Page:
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Litter and flytipping - the costs and the consequences

Scotland’s a beautiful place, blessed with breath-taking landscapes and iconic attractions. Sadly, we’re also stuck with a litter problem. 


It’s impossible to ignore empty food cartons in the gutter, crisps bags blowing along the streets, or an old fridge dumped at the side of the road. But the true impact goes far beyond dirty streets, or the financial costs of clearing it all up. 


Litter has social, environmental, economic, and health implications across Scotland. Many of them are being ignored because they're difficult to see. But they exist. We have the research to prove it.


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The facts


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15,000 tonnes

That’s a conservative estimate of the weight of litter dumped on our streets and open spaces every year.



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That’s 250 million easily visible items – and it doesn’t even include cigarette butts or chewing gum (the expensive commonly littered items to clean up).


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170 incidents a day

In Scotland there are around 170 flytipping incidents every day, involving an estimated 26,000 tonnes of waste each year.



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£11 million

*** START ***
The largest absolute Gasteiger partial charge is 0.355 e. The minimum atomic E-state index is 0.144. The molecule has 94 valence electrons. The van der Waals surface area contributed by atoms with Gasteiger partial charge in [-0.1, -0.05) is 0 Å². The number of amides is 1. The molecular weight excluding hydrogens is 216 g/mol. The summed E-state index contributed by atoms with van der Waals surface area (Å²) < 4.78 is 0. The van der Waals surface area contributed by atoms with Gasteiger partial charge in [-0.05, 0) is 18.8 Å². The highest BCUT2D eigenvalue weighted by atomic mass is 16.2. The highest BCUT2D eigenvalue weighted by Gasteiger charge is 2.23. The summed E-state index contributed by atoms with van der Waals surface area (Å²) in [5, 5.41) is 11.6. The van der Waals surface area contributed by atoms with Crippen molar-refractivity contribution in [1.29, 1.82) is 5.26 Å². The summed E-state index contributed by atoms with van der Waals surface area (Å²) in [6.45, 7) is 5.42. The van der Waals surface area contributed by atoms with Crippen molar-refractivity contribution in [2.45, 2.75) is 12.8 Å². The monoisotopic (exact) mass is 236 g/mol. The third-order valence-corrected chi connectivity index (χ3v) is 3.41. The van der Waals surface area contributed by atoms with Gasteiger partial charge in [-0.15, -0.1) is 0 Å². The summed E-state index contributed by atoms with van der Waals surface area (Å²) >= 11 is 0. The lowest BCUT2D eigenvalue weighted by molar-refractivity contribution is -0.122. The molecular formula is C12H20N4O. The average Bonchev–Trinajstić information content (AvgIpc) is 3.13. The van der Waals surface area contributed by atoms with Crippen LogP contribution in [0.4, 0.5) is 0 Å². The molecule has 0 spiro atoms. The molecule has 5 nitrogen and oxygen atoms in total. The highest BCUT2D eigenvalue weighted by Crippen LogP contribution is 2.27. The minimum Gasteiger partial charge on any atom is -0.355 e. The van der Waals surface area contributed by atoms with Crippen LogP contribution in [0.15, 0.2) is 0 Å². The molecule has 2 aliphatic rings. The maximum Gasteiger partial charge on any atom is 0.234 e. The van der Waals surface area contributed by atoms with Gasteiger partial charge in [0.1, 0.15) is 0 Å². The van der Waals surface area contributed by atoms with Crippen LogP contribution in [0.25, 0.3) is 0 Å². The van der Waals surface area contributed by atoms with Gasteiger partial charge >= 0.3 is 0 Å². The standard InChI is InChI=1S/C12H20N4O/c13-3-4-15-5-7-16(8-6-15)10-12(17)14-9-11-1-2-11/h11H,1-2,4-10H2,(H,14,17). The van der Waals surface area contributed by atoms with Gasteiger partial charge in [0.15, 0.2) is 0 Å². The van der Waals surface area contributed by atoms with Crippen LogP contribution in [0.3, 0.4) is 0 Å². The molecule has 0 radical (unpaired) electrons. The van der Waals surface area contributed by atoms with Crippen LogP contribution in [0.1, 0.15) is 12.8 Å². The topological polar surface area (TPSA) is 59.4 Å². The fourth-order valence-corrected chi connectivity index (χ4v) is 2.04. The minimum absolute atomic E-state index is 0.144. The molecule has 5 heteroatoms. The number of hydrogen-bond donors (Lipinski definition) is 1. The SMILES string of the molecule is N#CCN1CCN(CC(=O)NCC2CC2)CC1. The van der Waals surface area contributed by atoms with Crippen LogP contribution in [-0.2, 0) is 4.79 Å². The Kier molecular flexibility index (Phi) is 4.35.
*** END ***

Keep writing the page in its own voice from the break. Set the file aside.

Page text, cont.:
Flytipping on public land costs Scottish tax payers more than £11 million a year.



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At least 50% of Scotland’s litter could be recycled, around half of that could be easily recycled if it was properly disposed of.

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15,000 tonnes of litter is equivalent to:

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Adult male Asian elephants

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European passenger cars

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Washing machines

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What does this mean for Scotland?

There are lots of ways that this litter impacts on the people of Scotland, directly and indirectly.

Direct costs:

  • Scotland's local authorities spend over £46 million a year dealing with litter  and flytipping
  • A further £4.5 million is spent on litter enforecement and education
  • Flytipping enforcement costs £2 million a year

That’s around £53 million ‘lost’ because people put their waste in the wrong place. And that money comes from people’s taxes. The message is simple: the less people litter, the less money we spend cleaning it up. And the more resources we have for improving our communities in other ways

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Indirect costs:

Our research found that the indirect cost of Scotland's litter and flytipping problem is likely to exceed £25 million. And it’s not unreasonable to think that it could be much higher.  But where do these indirect costs come from?


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Social costs:

The impacts of litter on communities takes many different forms, seen and unseen. Litter affects the quality of life for everyone in the area.

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Dirty streets